The CSU Snowboard Team is looking for snowboarders seeking to improve their abilities as the winter sport’s popularity peaks in the snowy months of December, January and February.
“We are a progressive and competitive freestyle snowboarding team,” said Bri Greenlee, the former president of the club who recently transitioned out of the role.
According to team members, the group’s goal is to organize competitive snowboarding on a collegiate level while being supportive of excelling academically. To participate, each person must purchase either the Epic Season or Epic Local pass, depending on whether they’re on the Snowboarding Team’s competitive or progressive divisions.
The competitive team was created for advanced riders who want to enter in local and or national contests. Members who don’t wish to formally compete but still want to improve join the progressive team.
“These guys are looking to take it farther. They’re really stepping up their game. When the team was handed to me it was barely holding on by a string,” Greenlee said. “I was just waiting to try to get a couple people in here that cared enough about the team. To get us out there, get people rocking, really progress it. The team is blowing up. We already have 14 people committed. That is huge.”
Every week, the Snowboard Team practices on mountains such as Keystone, Breckenridge, or Arapahoe Basin “when it’s early season just because there’s not much to do there,” said Kyle Ferrell, vice president of the club. “We have a professional coach who rides for CandyGrind –– Ian Smith.”
CandyGrind is a Colorado-based snowboarding apparel line popular among avid riders.
Smith challenges the members to push their comfort zones.
“To be a strong park rider, you need to be a strong mountain rider,” Greenlee said. “He’ll make you spin all four ways. He’ll make you drop little ledges or ride through the trees switch –– scary as hell.”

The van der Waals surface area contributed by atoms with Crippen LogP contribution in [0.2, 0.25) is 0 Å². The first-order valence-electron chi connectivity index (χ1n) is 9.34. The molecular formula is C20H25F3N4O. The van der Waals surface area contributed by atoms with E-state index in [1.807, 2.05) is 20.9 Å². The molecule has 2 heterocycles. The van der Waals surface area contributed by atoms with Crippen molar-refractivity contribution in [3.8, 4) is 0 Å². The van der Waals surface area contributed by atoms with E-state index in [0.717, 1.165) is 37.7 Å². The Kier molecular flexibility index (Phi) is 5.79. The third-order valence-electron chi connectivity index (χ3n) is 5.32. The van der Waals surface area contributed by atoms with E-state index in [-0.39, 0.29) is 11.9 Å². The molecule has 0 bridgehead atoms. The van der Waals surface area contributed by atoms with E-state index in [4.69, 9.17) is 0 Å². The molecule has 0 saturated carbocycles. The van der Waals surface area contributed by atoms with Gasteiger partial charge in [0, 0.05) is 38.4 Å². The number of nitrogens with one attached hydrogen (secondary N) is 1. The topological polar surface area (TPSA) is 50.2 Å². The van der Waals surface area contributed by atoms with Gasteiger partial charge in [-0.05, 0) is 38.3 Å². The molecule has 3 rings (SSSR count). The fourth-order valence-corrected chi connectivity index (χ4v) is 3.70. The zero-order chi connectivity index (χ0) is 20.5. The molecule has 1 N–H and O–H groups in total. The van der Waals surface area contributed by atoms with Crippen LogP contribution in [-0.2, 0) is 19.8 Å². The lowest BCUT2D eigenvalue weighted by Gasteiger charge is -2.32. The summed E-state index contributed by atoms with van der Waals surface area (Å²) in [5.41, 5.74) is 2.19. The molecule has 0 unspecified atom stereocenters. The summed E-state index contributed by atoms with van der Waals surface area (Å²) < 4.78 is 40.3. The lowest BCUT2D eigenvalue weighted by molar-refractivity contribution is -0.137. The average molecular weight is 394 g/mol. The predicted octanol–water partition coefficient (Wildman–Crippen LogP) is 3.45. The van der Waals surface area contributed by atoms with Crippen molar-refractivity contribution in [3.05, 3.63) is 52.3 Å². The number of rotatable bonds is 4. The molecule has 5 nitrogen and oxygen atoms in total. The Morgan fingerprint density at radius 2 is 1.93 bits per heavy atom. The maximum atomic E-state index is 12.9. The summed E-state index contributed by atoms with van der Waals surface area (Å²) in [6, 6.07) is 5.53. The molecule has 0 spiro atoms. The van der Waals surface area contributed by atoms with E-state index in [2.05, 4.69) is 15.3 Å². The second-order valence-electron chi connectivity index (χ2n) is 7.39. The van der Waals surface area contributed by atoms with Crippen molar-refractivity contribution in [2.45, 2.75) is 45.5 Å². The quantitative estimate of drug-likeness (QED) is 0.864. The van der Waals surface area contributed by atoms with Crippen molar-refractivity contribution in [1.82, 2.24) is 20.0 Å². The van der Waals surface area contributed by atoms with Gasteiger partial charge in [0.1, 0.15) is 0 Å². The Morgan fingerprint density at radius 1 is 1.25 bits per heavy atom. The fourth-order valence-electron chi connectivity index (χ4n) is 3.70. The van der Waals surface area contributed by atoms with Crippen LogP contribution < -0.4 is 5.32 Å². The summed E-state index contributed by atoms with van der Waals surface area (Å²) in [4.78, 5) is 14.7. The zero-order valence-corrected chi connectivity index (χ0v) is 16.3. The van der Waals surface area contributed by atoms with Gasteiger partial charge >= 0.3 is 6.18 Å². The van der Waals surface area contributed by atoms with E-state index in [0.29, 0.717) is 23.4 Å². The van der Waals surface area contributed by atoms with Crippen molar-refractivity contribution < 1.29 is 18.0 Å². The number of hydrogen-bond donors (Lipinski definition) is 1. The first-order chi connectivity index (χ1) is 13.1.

While their coach is a professional rider, the team is not exclusive to boarders that are highly skilled in the park.
“Please don’t make us teach you how to snowboard, but if you can make it down the hill and you just want to get better, that’s all you need,” Greenlee said.
Regardless of each members’ skill level, the team is unanimous in its desires to further its boarding skill set. They decided to compete in competitions hosted by the USA Snowboarding Association, which organizes all local and national amateur contests.
“There are three to four competitions depending on the season but if you rank high enough in two of the competitions you can make it to nationals, which are generally held at Copper Mountain and then you’re a nationally ranked rider,” Greenlee said.
In 2010, Greenlee placed fifth in the competition.
“I like it because it’s organized. I grew up here in Fort Collins and it’s hard to get up to the mountain sometimes,” said Brandon Woolridge, a sophomore engineering major on the Snowboard Team. “You know that you always have a good group of people to ride with. You’re going to actually get better. It’s fun because you can actually progress. You have a coach that can teach you anything you want to learn.”
According to team members, Smith takes notes of what each person wants to achieve.
“He’s not mean, but he pushes you. This is how I got better this is how I am going to teach you to get better and this is what you need to do,” Ferrell said.
The Snowboard Team is different from CSU’s Snowriders Club, which acts as the recreational ski and snowboard club.
Anders Butler-Olimb, a sophomore business major who’s new to the group, said he likes belonging to a group of people that snowboard –– especially considering he’s grown up with skiers.
“I feel like I’m competing against people. It’s kind of fun and it makes me try harder and try new tricks,” he said. “And the coach is helping me with the basics that I never really learned before, and they’re all pretty chill guys. It’s a good time. There’s always somebody going up skiing.”
According to club members, the Snowboarding Team’s small group environment sets the scene for a challenging, fun environment where everyone knows one another.
“We push each other,” Ferrell said. “I like the challenge and just having fun.”